9/13/08

Megan's Accident Memory Lane Part Two

Seventh grade was by far my worst year of all of my school experience. I had really bad teachers, I didn’t have any good friends, it was the first year I threw up, my hair was really bad and I was a complete nerd. Bad year.

It also didn’t help that I went to a birthday party, tried to do a double axel, busted my nose and lip and knocked out my front tooth , got the tooth fixed, the tooth fell out again and I had to go to school with a missing front tooth. I think that might diminish any student’s social status in Jr. High America.

Lets back up a bit.

It was a Friday night and I was ice skating for the first time. I was doing pretty well, I had only fallen a couple of times so far. I was surrounded by friends, so for some reason I thought, I need to entertain them.

This is a thought that I wish I could get rid of. It gets me in to trouble quite a bit.  I really need to learn that I don't always need to be the entertainer.

So anyways, using my quick wit and little wisdom that God gave me I told my friends: and I quote:

“Hey guys watch my I’m going to do a double axel”

This is a phrase that still haunts me to this day.

So I took off skating as fast as I could to the middle of the rink, lifted my feet off the ice – and slammed my face as hard as I could into the ice.

This was not the double axel I had seen on the Olympics.

I lifted my face to find a pool of blood. So what does a 7th grade girl do when she sees a pool of her own blood?

If you are thinking she starts screaming and crying then yes you would be correct. Again I state – I was not the coolest kid in the class. I remember my friends crowding around me to help me up and us running to the bathroom – I’m still not sure how we ran across that ice with our skates, but I do remember going into the bathroom to find my face completely bloodied and MY TOOTH WAS MISSING.

This is the best part: My tooth was missing, but only half of it had been chipped off by the ice. Half of the other part was jammed up into my gums. I’m glad my dad had good health insurance.

Obviously I l left the birthday party early and my mom took me to the dentist on Monday. One fake tooth and One root canal later I was good to go.

I often wonder if anybody tripped over part of my tooth that was floating around somewhere on the ice that night.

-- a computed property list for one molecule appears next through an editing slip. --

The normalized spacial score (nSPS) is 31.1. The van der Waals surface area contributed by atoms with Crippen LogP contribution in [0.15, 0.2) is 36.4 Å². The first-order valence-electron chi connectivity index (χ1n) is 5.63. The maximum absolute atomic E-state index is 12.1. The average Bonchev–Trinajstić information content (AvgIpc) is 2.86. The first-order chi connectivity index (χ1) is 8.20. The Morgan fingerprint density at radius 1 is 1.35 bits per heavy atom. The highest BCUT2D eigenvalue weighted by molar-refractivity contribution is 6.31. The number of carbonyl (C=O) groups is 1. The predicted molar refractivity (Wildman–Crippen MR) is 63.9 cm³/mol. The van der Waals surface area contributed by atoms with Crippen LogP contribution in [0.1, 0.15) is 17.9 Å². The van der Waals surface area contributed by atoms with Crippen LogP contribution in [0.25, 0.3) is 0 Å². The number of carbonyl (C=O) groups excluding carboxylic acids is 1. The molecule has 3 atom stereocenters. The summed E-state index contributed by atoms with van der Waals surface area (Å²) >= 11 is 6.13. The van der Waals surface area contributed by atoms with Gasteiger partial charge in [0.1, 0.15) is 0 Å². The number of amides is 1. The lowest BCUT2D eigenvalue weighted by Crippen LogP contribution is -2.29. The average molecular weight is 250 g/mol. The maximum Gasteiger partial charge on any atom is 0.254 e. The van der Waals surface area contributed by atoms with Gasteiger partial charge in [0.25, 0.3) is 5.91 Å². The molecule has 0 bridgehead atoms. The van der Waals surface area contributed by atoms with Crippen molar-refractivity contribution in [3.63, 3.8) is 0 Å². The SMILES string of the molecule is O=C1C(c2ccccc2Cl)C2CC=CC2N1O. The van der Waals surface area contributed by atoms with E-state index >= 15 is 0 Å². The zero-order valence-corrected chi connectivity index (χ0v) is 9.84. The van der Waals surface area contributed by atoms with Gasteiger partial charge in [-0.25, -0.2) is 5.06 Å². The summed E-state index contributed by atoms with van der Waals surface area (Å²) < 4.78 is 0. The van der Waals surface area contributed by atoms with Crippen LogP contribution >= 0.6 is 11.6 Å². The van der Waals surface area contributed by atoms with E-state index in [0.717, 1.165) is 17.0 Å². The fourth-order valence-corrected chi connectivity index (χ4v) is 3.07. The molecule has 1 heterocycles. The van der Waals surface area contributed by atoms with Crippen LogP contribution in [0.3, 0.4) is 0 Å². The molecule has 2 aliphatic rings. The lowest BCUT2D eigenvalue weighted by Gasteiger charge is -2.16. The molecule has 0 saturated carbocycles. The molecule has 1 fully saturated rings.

Although, they did have to clean the ice after my accident, to get rid of the blood and all.

I wish I was making this story up.

Next up: The story of how my right lung collapsed not just once but twice.
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7 comments:

Malory said...

hey let's do double axels at work on tuesday while sticking the postcards with labels.

Weeksie50 said...

Oh My. I never in my life would have tried to do a double axel. You were a brave girl. I am sorry it didn't turn out the way you expected. Ugh.

Collapsed lungs, oh my.. I am intrigued.

Becky

Jayma said...

I LOVE to be entertained by you!!

Whitney said...

I don't know how I found your blog, but I find it absolutely hilarious and entertaining! Anyway - I have a double axel story as well(actually, I kept calling mine a triple axel.) I had a skating birthday party for my
12th birthday and I had the whole Nancy Kerrigan outfit and everything - I was so cool! Anyways, I figured that since I had the outfit on then I could do anything. I began skating as fast as I could and then dug my toepick(as I had heard announcers say) into the ice as hard as I could and came down right on my forehead. There was no blood, just a big fat goosegg and no pride left in my body. It was terrible!
Thanks for sharing your story - and letting me commiserate with you!

Heather said...

You are so hilarious! My mouth hurts just reading this story!!! I can't wait to hear about the lung collapse!

Faith said...

I can NOT imagine!! I have had situations where I think "that went so much better in my mind than in real life" but none have been this dangerous! You are a mess!

MiMi said...

Oh my! I can't believe that you even tackled that! Glad you were not hurt worse than you were. Can hardly wait to hear the collapsed lung story.